Under our prior law, that the district court correctly and ably applied, we used a two-prong test to determine whether or not injunctive relief under § 10(j) was appropriate. We instructed the district court to look first to see whether there was "reasonable cause," i.e. whether there was a factual and legal basis for the injunction. Then, the district court was to determine whether the relief was "just and proper," meaning that the district court was to determine whether the relief was appropriate in order to preserve the ability of the Board to grant relief in the future. See, e.g., Scott ex rel. NLRB v. El Farra Enters., Inc., 863 F.2d 670, 673-74 (9th Cir. 1988); Miller v. California Pacific Medical Center, 788 F. Supp. 1112 (N.D.Cal. 1992).
In order to conform the analysis more closely to the statutory language, and to harmonize our law with the apparent developing trend in other circuits, the majority opinion collapses the two steps into one "just and proper" inquiry and explains that to determine whether an injunction is "just and proper," the district court is to consider the "public interest" and weigh the likelihood of success against the degree of injury. Majority opinion at 458-459.
The majority recognizes that in § 10(j) cases, the public interest is to protect the remedial power of the Board, and to ensure that unfair labor practices do not succeed before the Board is able to adjudicate the charge. Majority opinion at 451, 460. The majority further recognizes that the stronger the Board's legal and factual showing of probable success, the less the need for a showing of irreparable harm. Majority opinion at 459. Moreover, because the district court does not have jurisdiction to determine the merits of a claim under the NLRA, and because Congress has designated the Board and not the district court as the primary enforcer of labor relations matters, the district court owes great deference to both the Board's understanding of the facts underlying its decision to apply for an injunction, and to the Board's interpretation of the law. Majority opinion at 459.
Thus, under the majority's analysis, where the Board is able to support its charge with a reasonable basis in fact and an arguable legal position, the Board's threshold requirement is met; and if, on its showing of irreparable harm, the Board is able to establish that an injunction is necessary in order to preserve the remedial jurisdiction of the Board, then the injunction should be entered. If, rather than showing that it has a reasonable basis in law and fact for its position the Board is able to show that it is "likely to prevail on the merits," the injunction should issue and no further showing of irreparable injury is required. Majority opinion at 459.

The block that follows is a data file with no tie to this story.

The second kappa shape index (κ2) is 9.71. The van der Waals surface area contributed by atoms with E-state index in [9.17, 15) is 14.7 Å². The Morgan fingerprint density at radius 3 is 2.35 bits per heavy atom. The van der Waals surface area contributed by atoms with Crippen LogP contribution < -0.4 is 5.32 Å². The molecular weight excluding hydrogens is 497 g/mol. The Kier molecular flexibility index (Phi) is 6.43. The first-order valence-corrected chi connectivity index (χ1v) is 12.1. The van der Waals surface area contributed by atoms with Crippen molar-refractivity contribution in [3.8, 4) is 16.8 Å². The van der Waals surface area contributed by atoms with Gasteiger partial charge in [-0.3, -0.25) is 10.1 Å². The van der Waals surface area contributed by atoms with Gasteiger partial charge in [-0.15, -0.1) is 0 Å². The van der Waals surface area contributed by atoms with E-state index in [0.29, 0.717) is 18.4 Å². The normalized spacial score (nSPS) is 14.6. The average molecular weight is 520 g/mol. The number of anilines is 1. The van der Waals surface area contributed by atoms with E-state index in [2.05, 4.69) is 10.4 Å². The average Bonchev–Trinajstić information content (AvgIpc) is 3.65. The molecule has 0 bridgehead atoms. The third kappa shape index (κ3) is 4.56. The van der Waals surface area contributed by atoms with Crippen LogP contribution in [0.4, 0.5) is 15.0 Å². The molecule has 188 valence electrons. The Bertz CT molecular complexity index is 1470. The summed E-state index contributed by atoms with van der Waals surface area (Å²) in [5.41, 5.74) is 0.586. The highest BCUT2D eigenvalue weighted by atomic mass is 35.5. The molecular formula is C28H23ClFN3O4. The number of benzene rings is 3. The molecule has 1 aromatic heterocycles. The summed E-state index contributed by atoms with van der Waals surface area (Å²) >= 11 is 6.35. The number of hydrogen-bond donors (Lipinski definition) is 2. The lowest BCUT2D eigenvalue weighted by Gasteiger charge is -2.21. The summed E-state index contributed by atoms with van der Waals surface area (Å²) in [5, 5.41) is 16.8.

I have no substantive disagreement with this analysis. I object only to the majority's failure to follow through with its opinion and apply its analysis to the case before us. The majority indicates that if the case were not moot, it would remand to the district court for reconsideration in light of its new standard. Majority opinion at 459-460. It does not indicate, however, what more the district court might consider that would justify a different result in this case, given the district court's findings that the Board was likely to succeed on the merits, and that the injunction was necessary to protect the Board's remedial power and prevent the union's destruction. See 788 F. Supp. at 1116.
Applying the majority analysis to this case, I find that the actual basis for the Board's § 10(j) application is not disputed. The hospital admittedly refused to bargain with the nurses. 788 F. Supp. at 1114-15. The legal basis of the Board's position, that hospitals should be treated like other employers who, following a merger are required to bargain with represented employees in a single facility, is also, at the very least an arguably valid position. See 788 F. Supp. at 1115-16; N.L.R.B. v. Burns Internat'l Security Services, Inc., 406 U.S. 272, 92 S.Ct. 1571, 32 L.Ed.2d 61 (1972). Accordingly, under the majority's analysis, if the district court found that an injunction was necessary in order to preserve the ability of the Board to remedy any unfair labor practice at the conclusion of the enforcement proceedings, the district court was required to enter the injunction. That is precisely what the district court found and precisely what the district court did. It found that if a preliminary injunction were not entered, the nurses' union would no longer represent employees in the single facility by the time the Board concluded its proceedings, and that an injunction for that reason should enter. As the court noted, "[i]f an injunction were not issued, after 45 years of representing the nurses at [the hospital,] CNA would cease to exist at the California campus." 788 F. Supp. at 1116. The finding of irreparable harm is unassailable, and the district court injunction should be affirmed.
I therefore dissent from the majority's decision to vacate the district court opinion without deciding that the district court properly entered the injunction.